Searchlight aims to encourage small and medium sized enterprises (SMEs) to work with Dstl, and the first event will focus on Radio Frequency (RF) systems. Specifically, frequency-agile RF hardware, machine learning applied to modern communications standards (including Internet of Things) and novel manufacturing solutions to reduce size, weight, power and/or cost.The free event includes: industry insight by leading experts; how companies can enter the market and work with Dstl; case study success stories; sample technical challenges and workshops. Staff from across various Dstl departments will be available throughout the day to offer technical and commercial guidance. Places are limited and restricted to one person per company. Register at Team Defence InformationSME Searchlight aims to engage with non-traditional defence suppliers and SMEs to meet the needs of a £40 million – £45 million increase in research, in line with the government’s intent to increase external spending with SMEs. Companies benefit in turn from increased funding and being at the cutting-edge of research and technology.Over the next 12 months, events, workshops and consultations run by Dstl will take place in partnership with Aerospace and Defence Suppliers (ADS), the Federation of Small Businesses (FSB), Team Defence Information and TechUK, to bring companies together from across industry sectors. An ambitious target of 60% of suppliers who may never have worked with defence before has been set to attend each of these events, with the aim of bringing these new companies into Dstl’s supply chain.The increase in demand for new research opportunities extends across Dstl, with a number of priority areas identified. In addition to RF these include artificial intelligence, synthetic biology and wargaming.Rob Solly, Division Head for Defence and Security Analysis from Dstl, said: Separately, Dstl is also a sponsor of Venturefest on 29 March at the Ageas Bowl in Southampton, which brings together top talent from the region to demonstrate technologies and innovations, allow start-ups to pitch for investment, and match entrepreneurs with the right organisations to take their businesses to the next level.For more information email us at: [email protected] SMEs possess tremendous ideas and innovation. Dstl has funds available to invest in cutting-edge research, and the commercial and technological clout to accelerate these ideas. Importantly, SMEs retain the Intellectual Property rights to any innovation in most cases, boosting their long-term prosperity as well as that of the UK.
Neural drivers identified in research on mice Parental controls Unraveling the brain’s secrets Harvard researchers among those receiving more than $150 million in funding from the NIH BRAIN Initiative With so many sights, sounds, smells, and other stimuli, the brain is flooded by the moment. How can it sort through the flood of information to decide what is important and what can be relegated to the background?Part of the answer, says Catherine Dulac, the Higgins Professor of Molecular and Cellular Biology, may lie with oxytocin.Though popularly known as the “love hormone,” Dulac and a team of researchers found evidence that oxytocin plays a crucial role in helping the brain process a wide array of social signals. The study is described in a recent paper published in eLife.The study, Dulac said, suggests that oxytocin acts like a modulator in the brain, turning up the volume in certain stimuli while turning it down in others, helping the brain make sense of the barrage of information it receives.In investigating the role of oxytocin in processing social signals, Dulac and colleagues began with an obvious behavior: the preference of male mice to interact with females.“What this study says is, for this particular type of social interaction, oxytocin plays a role … both at the level of the brain and the behavior,” said Dulac. Kris Snibbe/Harvard File PhotoStudies have shown that this behavior isn’t just social. It’s hard-wired into the male mice’s brains.When male mice were exposed to the pheromone signals of females, Dulac and colleagues found, neurons in their medial amygdala showed increased levels of activation. When the same mice were exposed to pheromones of other males, the neurons showed relatively little stimulation.Armed with that data, Dulac and colleagues targeted the gene responsible for producing oxytocin, which is known to be involved in social interactions ranging from infant/parent bonding to monogamy in some rodents.Using genetic tools, researchers switched the gene off and were surprised to find that both males’ preference for interacting with females and the neural signal in the amygdala disappeared.“This is a molecule that’s involved in the processing of social signals,” Dulac said. “We also showed, using pharmacology and genetics, that the effect happens on a moment-to-moment basis.“What we are trying to do is understand the logic of social interactions in one particular species,” she said. “What this study says is, for this particular type of social interaction, oxytocin plays a role, and that role is both at the level of the brain and the behavior.” Expanding the brain Understanding oxytocin — and molecules like it — might shed light on a number of brain disorders.With an understanding of how neurotransmitters work to amplify or quiet stimuli, Dulac said, researchers may gain insight into how to treat everything from depression, which is often characterized by a lack of interest in social interactions, to autism, which is thought to be connected to an inability to sort through social and sensory stimuli.Ultimately, Dulac said, the study offers a glimpse into what could be a larger system of molecules that act as modulators in the brain, turning some stimuli up or down depending on the situation.“There may be many different regulators,” Dulac said. “Oxytocin might be one of a whole realm of modulators, each of which is important in a particular circumstance. That therefore gives the animal a great deal of plasticity in terms of engaging in a particular behavior, so it’s not the case that each time the animal encounters a particular stimulus it will react in exactly the same way. Depending on the state of the brain and the release of these neurotransmitters, the animal can boost its behavior toward the stimulus or ignore it.” Related Research identifies more than 40 new imprinted genes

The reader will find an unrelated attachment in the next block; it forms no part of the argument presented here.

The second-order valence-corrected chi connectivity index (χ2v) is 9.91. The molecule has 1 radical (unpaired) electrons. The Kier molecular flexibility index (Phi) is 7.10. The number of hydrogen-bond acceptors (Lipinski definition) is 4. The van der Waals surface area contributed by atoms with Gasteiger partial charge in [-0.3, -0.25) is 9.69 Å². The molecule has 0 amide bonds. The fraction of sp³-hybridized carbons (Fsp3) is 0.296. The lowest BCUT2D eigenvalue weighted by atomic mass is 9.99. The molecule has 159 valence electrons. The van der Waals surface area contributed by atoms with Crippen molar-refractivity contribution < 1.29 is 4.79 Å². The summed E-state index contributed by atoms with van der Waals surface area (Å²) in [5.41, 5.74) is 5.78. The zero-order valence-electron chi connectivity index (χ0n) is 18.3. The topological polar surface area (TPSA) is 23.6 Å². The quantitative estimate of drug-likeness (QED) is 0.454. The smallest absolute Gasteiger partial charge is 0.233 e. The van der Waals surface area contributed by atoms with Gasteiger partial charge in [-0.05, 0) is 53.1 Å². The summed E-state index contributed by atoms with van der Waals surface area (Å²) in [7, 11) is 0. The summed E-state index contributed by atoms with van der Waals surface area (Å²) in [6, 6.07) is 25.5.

When it comes to traumatic injuries, it’s a race against time. A person with major hemorrhage can die from blood loss within minutes. Bleeding from the extremities can be slowed with compression but what about internal bleeding? In a hospital, internal bleeding can be controlled with the transfusion of clotting agents, such as platelets, but they require careful storage and refrigeration and can’t be carried by first responders. As a result, the majority of people who succumb to traumatic injuries outside a hospital die from treatable hemorrhages.Now, researchers from the Harvard John A. Paulson School of Engineering and Applied Sciences (SEAS), in collaboration with Massachusetts General Hospital, Beth Israel Deaconess Medical Center, and Case Western Reserve University, report an injectable clotting agent that reduced blood loss by 97 percent in mice models. The freeze-dried agent, which has a physical consistency of cotton candy, can be stored at room temperature for several months and reconstituted in saline before injection.The research is published in Science Advances.“Our goal was to give first responders a tool to stop internal bleeding that could be easily carried in a backpack or stored in an ambulance and, once injected intravenously in hemorrhagic patients, stop internal bleeding for a period long enough to get the patient to a hospital,” said Samir Mitragotri, Hiller Professor of Bioengineering and Hansjorg Wyss Professor of Biologically Inspired Engineering at SEAS and senior author of the study.Mitragotri is also a core faculty member at Harvard’s Wyss Institute for Biologically Inspired Engineering. “Our goal was to give first responders a tool to stop internal bleeding that could be easily carried in a backpack or stored in an ambulance …” — Samir Mitragotri, SEAS Mitragotri and his team developed a polymer-peptide conjugate called HAPPI (Hemostatic Agents via Polymer Peptide Interfusion) that can selectively bind to damaged blood vessels and activated platelets at the bleeding site. Circulating platelets are like the body’s EMTs — they are constantly surveying the body for wounds. When there is an injury to a blood vessel, the platelets get activated and attach themselves to the damaged vessel, causing a blood clot.HAPPI binds to these activated platelets and enhances their accumulation at a bleeding site. It can be injected anywhere in the body and still make its way to the wound.In mice models, HAPPI significantly lowered the bleeding time and bleeding volume of injuries. The researchers observed about a 99 percent reduction in bleeding time and a 97 percent reduction in blood loss. The researchers also found that for traumatic injuries, the injection of HAPPI increased the median survival rate beyond one hour — a critical goal for trauma care.“A lot of trauma-related deaths happen within the first hour when blood loss is happening profusely and there is no intervention,” said Yongsheng Gao, a postdoctoral research associate at SEAS and the co-first author of the paper. “A key objective for first responders is to keep trauma patients alive during this so-called golden hour and in that time bring them to a hospital because once they get to the hospital, it’s a different game altogether.”“With HAPPI, we sought to develop a safe and effective internal bandage,” said Apoorva Sarode, a former graduate student at SEAS and the co-first author of the study. “We think that the simple design and scalable synthesis process of HAPPI will facilitate its seamless scale-up and translation to larger animal models, and eventually to the patients.”Funding from Harvard’s Blavatnik Biomedical Accelerator enabled the lab to advance and validate the technology in animal models. Going forward, the team aims to scale up the production of the materials and test it in larger animal models.Harvard’s Office of Technology Development has protected the intellectual property associated with this project and is exploring commercialization opportunities.The paper was co-authored by Anvay Ukidve and Zongmin Zhao from Harvard SEAS, Shihui Guo and Robert Flaumenhaft from Beth Israel Deaconess Medical Center, Anirban Sen Gupta from Case Western Reserve University, and Nikolaos Kokoroskos and Noelle Saillant from Massachusetts General Hospital. The research was supported by the National Institutes of Health under grant R01HL129179.